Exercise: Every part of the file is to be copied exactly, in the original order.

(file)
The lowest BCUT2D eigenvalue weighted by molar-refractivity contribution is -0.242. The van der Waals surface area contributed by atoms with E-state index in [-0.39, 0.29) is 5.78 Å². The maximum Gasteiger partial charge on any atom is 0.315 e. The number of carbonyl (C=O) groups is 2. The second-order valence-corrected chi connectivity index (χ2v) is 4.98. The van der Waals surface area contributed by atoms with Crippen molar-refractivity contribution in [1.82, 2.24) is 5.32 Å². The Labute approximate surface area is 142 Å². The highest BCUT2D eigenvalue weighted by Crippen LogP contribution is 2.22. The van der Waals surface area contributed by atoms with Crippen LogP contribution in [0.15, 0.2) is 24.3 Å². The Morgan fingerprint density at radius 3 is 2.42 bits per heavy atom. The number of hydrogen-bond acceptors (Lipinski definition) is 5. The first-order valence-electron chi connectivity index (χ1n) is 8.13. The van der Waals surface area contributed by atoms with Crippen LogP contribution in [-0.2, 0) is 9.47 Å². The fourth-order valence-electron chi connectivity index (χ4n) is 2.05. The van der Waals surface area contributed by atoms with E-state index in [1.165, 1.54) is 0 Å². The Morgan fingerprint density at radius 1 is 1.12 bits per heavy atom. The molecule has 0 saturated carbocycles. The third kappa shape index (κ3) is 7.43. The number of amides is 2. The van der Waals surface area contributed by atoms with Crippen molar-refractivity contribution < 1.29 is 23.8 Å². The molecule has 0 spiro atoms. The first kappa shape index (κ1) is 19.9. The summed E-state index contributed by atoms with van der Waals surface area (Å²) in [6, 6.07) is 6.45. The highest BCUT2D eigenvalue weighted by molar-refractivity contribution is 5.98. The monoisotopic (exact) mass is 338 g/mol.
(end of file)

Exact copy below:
The lowest BCUT2D eigenvalue weighted by molar-refractivity contribution is -0.242. The van der Waals surface area contributed by atoms with E-state index in [-0.39, 0.29) is 5.78 Å². The maximum Gasteiger partial charge on any atom is 0.315 e. The number of carbonyl (C=O) groups is 2. The second-order valence-corrected chi connectivity index (χ2v) is 4.98. The van der Waals surface area contributed by atoms with Crippen molar-refractivity contribution in [1.82, 2.24) is 5.32 Å². The Labute approximate surface area is 142 Å². The highest BCUT2D eigenvalue weighted by Crippen LogP contribution is 2.22. The van der Waals surface area contributed by atoms with Crippen LogP contribution in [0.15, 0.2) is 24.3 Å². The Morgan fingerprint density at radius 3 is 2.42 bits per heavy atom. The number of hydrogen-bond acceptors (Lipinski definition) is 5. The first-order valence-electron chi connectivity index (χ1n) is 8.13. The van der Waals surface area contributed by atoms with Crippen LogP contribution in [-0.2, 0) is 9.47 Å². The fourth-order valence-electron chi connectivity index (χ4n) is 2.05. The van der Waals surface area contributed by atoms with E-state index in [1.165, 1.54) is 0 Å². The Morgan fingerprint density at radius 1 is 1.12 bits per heavy atom. The molecule has 0 saturated carbocycles. The third kappa shape index (κ3) is 7.43. The number of amides is 2. The van der Waals surface area contributed by atoms with Crippen molar-refractivity contribution < 1.29 is 23.8 Å². The molecule has 0 spiro atoms. The first kappa shape index (κ1) is 19.9. The summed E-state index contributed by atoms with van der Waals surface area (Å²) in [6, 6.07) is 6.45. The highest BCUT2D eigenvalue weighted by molar-refractivity contribution is 5.98. The monoisotopic (exact) mass is 338 g/mol.